Worldwide, many thousands of pilots, stewards, flight attendants and air marshalls (security officers on aircraft) suffer from complaints such as those of Evelyn van den Heuvel, says former doctor and pilot Michel Mulder. He spent years researching the phenomenon and frequently raised the alarm about it in the media. Mulder is happy that Van den Heuvel came further in April than a sick KLM pilot who was still in court in 2017. “The ruling of the Central Appeals Board may be important for aviation personnel with similar complaints,” says Mulder. The UWV contradicts this. The April 29 ruling stands alone, a spokesperson said.
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Whistleblower Mulder estimates that “at least many hundreds” of people have similar complaints in the Netherlands. “At KLM alone, there are about three hundred of the approximately three thousand pilots, so 10 percent of the total flight crew.” These numbers are at odds with information from KLM, which says it has only received four reports in the past ten years “from employees who suspected that they have an occupational disease due to cabin air”. Mulder says in his medical practice, “to have had at least ninety employees of KLM cockpit and cabin crew with complaints such as that of Van den Heuvel.”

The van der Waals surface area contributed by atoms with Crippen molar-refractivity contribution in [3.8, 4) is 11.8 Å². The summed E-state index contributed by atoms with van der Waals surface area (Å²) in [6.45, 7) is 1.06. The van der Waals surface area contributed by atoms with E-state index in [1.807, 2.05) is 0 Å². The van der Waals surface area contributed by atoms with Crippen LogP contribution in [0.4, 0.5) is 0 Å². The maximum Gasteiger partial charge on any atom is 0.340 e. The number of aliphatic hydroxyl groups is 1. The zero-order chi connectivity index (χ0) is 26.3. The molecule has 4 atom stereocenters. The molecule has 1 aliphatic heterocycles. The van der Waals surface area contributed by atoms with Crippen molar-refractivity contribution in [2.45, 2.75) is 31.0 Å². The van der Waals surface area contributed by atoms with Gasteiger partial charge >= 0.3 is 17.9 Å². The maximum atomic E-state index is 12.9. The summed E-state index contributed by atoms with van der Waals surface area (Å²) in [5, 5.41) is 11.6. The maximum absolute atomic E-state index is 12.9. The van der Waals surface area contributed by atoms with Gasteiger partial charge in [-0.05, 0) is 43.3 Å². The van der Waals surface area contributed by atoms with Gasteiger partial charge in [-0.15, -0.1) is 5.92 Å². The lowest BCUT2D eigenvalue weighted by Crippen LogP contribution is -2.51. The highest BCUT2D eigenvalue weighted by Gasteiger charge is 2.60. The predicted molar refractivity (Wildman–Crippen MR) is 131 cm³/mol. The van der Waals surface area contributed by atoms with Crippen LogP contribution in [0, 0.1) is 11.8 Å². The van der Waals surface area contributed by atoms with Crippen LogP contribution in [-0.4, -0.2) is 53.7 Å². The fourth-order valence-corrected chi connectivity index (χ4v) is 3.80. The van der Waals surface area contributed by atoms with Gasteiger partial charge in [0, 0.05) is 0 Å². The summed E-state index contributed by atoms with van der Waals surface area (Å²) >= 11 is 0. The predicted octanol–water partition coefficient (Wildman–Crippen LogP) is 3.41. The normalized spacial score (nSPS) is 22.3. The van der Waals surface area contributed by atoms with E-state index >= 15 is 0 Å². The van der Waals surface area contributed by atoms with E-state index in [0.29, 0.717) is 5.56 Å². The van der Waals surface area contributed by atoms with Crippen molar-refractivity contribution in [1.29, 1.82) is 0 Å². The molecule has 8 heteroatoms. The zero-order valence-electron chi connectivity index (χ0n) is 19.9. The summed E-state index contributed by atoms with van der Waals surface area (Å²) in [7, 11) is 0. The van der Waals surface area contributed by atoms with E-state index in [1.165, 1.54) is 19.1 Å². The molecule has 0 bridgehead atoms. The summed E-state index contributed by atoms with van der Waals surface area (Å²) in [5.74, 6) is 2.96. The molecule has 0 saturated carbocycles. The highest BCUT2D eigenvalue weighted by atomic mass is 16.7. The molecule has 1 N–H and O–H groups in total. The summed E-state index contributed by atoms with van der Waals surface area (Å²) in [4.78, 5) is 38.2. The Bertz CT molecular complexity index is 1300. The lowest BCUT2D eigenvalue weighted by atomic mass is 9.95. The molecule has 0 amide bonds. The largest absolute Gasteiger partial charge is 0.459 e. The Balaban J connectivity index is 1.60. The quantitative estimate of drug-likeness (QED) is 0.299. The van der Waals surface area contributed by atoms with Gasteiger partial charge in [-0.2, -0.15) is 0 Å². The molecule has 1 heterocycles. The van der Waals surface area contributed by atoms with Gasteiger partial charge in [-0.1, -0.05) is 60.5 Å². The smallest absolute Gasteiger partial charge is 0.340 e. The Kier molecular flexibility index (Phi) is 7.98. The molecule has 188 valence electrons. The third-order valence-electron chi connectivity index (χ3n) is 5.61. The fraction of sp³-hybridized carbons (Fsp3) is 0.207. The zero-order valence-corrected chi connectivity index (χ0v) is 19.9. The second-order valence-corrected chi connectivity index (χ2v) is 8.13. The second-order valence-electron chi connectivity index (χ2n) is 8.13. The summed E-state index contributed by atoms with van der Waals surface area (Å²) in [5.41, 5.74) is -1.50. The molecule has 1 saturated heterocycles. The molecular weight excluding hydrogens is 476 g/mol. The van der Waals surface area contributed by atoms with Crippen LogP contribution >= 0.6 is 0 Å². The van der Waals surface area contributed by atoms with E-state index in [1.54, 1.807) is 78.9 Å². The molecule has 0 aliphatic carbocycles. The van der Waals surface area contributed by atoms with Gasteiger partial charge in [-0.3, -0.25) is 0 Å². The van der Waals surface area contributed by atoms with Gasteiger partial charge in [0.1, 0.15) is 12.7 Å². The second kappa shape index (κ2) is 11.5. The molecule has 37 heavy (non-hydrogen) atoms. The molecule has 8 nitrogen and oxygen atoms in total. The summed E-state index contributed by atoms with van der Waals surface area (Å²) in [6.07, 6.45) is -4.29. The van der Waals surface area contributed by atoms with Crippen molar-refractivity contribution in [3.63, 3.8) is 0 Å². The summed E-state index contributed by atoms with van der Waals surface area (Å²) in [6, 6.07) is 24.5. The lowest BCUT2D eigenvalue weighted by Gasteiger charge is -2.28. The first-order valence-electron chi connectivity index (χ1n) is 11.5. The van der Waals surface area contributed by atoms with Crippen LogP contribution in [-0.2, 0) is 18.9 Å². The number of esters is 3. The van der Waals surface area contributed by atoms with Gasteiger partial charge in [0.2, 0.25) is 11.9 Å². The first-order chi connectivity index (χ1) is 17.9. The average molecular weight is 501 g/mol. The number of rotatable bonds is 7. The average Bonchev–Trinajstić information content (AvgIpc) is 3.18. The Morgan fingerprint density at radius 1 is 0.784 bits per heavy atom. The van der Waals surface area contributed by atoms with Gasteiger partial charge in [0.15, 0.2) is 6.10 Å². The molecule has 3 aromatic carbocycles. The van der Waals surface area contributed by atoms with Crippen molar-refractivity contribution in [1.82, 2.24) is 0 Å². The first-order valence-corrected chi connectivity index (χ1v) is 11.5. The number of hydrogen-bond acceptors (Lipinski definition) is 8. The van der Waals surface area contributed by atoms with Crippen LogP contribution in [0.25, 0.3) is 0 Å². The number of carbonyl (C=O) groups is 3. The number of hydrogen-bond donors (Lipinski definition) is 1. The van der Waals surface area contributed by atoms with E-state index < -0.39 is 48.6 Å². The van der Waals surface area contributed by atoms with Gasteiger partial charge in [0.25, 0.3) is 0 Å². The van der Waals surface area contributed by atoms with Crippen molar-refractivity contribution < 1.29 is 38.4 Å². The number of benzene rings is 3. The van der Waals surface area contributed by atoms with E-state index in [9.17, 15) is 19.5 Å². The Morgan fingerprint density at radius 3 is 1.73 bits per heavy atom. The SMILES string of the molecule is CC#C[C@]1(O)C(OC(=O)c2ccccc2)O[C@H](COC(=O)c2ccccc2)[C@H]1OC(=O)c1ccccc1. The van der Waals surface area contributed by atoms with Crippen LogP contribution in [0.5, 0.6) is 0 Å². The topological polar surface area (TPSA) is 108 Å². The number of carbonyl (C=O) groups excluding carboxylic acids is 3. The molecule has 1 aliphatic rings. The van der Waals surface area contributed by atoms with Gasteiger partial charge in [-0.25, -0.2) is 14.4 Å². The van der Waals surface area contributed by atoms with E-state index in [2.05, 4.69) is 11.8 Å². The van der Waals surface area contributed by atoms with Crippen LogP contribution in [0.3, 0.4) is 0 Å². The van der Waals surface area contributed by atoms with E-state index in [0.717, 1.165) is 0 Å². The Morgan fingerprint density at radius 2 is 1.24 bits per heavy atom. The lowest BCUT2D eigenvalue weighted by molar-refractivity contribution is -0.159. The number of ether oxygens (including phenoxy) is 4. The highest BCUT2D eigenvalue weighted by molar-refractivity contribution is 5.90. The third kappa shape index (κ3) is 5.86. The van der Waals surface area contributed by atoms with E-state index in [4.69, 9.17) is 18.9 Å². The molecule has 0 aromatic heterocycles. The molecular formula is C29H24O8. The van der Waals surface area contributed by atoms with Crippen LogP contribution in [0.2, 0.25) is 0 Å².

The procedure against the UWV has cost a lot of energy, says the former flight attendant. Van den Heuvel is now standing still, pending the new UWV decision on her benefit. Only then will she make a decision about further steps, such as personal injury proceedings against KLM. “I have already sent the first papers needed for this.”
A version of this article also appeared in NRC in the morning of June 21, 2021